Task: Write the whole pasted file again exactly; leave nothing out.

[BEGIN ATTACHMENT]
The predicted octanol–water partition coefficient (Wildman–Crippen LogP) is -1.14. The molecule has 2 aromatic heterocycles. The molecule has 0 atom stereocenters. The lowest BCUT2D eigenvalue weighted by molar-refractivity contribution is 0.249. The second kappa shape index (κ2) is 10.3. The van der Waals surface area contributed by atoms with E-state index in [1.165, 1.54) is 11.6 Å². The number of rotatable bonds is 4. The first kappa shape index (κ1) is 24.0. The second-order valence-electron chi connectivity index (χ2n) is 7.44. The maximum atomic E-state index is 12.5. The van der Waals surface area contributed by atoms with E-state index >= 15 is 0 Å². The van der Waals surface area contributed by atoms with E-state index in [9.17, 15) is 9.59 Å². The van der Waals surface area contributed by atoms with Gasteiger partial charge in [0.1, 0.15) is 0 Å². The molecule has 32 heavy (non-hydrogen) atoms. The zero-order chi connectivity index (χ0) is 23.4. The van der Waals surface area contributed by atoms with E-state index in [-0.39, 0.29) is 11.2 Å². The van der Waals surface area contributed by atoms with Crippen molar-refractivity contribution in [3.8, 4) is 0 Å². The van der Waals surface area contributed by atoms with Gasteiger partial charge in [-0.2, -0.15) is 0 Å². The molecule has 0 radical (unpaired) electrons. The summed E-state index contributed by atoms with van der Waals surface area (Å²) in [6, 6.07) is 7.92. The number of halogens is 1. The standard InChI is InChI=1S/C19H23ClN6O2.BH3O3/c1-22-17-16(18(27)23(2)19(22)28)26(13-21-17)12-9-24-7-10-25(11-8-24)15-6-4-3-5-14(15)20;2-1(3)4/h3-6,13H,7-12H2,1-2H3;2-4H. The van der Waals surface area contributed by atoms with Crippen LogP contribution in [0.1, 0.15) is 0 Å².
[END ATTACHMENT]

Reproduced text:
The predicted octanol–water partition coefficient (Wildman–Crippen LogP) is -1.14. The molecule has 2 aromatic heterocycles. The molecule has 0 atom stereocenters. The lowest BCUT2D eigenvalue weighted by molar-refractivity contribution is 0.249. The second kappa shape index (κ2) is 10.3. The van der Waals surface area contributed by atoms with E-state index in [1.165, 1.54) is 11.6 Å². The number of rotatable bonds is 4. The first kappa shape index (κ1) is 24.0. The second-order valence-electron chi connectivity index (χ2n) is 7.44. The maximum atomic E-state index is 12.5. The van der Waals surface area contributed by atoms with E-state index >= 15 is 0 Å². The van der Waals surface area contributed by atoms with E-state index in [9.17, 15) is 9.59 Å². The van der Waals surface area contributed by atoms with Gasteiger partial charge in [0.1, 0.15) is 0 Å². The molecule has 32 heavy (non-hydrogen) atoms. The zero-order chi connectivity index (χ0) is 23.4. The van der Waals surface area contributed by atoms with E-state index in [-0.39, 0.29) is 11.2 Å². The van der Waals surface area contributed by atoms with Crippen molar-refractivity contribution in [3.8, 4) is 0 Å². The van der Waals surface area contributed by atoms with Gasteiger partial charge in [-0.2, -0.15) is 0 Å². The molecule has 0 radical (unpaired) electrons. The summed E-state index contributed by atoms with van der Waals surface area (Å²) in [6, 6.07) is 7.92. The number of halogens is 1. The standard InChI is InChI=1S/C19H23ClN6O2.BH3O3/c1-22-17-16(18(27)23(2)19(22)28)26(13-21-17)12-9-24-7-10-25(11-8-24)15-6-4-3-5-14(15)20;2-1(3)4/h3-6,13H,7-12H2,1-2H3;2-4H. The van der Waals surface area contributed by atoms with Crippen LogP contribution in [0.1, 0.15) is 0 Å².